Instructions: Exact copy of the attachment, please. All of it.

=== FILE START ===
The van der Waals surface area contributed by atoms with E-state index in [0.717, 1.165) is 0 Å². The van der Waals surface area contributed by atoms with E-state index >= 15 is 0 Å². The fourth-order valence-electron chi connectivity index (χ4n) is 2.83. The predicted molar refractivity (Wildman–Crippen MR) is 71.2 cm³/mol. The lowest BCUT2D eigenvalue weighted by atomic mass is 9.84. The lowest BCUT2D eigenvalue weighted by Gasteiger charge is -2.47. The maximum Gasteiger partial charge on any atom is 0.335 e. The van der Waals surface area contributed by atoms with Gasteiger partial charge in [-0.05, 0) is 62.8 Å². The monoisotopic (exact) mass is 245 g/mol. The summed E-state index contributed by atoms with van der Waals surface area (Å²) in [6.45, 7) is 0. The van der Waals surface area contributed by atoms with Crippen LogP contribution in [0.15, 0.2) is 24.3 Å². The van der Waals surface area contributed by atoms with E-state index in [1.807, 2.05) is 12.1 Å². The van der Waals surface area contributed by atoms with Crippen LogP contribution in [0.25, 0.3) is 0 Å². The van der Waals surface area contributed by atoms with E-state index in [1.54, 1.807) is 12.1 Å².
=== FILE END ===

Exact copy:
The van der Waals surface area contributed by atoms with E-state index in [0.717, 1.165) is 0 Å². The van der Waals surface area contributed by atoms with E-state index >= 15 is 0 Å². The fourth-order valence-electron chi connectivity index (χ4n) is 2.83. The predicted molar refractivity (Wildman–Crippen MR) is 71.2 cm³/mol. The lowest BCUT2D eigenvalue weighted by atomic mass is 9.84. The lowest BCUT2D eigenvalue weighted by Gasteiger charge is -2.47. The maximum Gasteiger partial charge on any atom is 0.335 e. The van der Waals surface area contributed by atoms with Gasteiger partial charge in [-0.05, 0) is 62.8 Å². The monoisotopic (exact) mass is 245 g/mol. The summed E-state index contributed by atoms with van der Waals surface area (Å²) in [6.45, 7) is 0. The van der Waals surface area contributed by atoms with Crippen LogP contribution in [0.15, 0.2) is 24.3 Å². The van der Waals surface area contributed by atoms with E-state index in [1.807, 2.05) is 12.1 Å². The van der Waals surface area contributed by atoms with Crippen LogP contribution in [0.25, 0.3) is 0 Å². The van der Waals surface area contributed by atoms with E-state index in [1.54, 1.807) is 12.1 Å².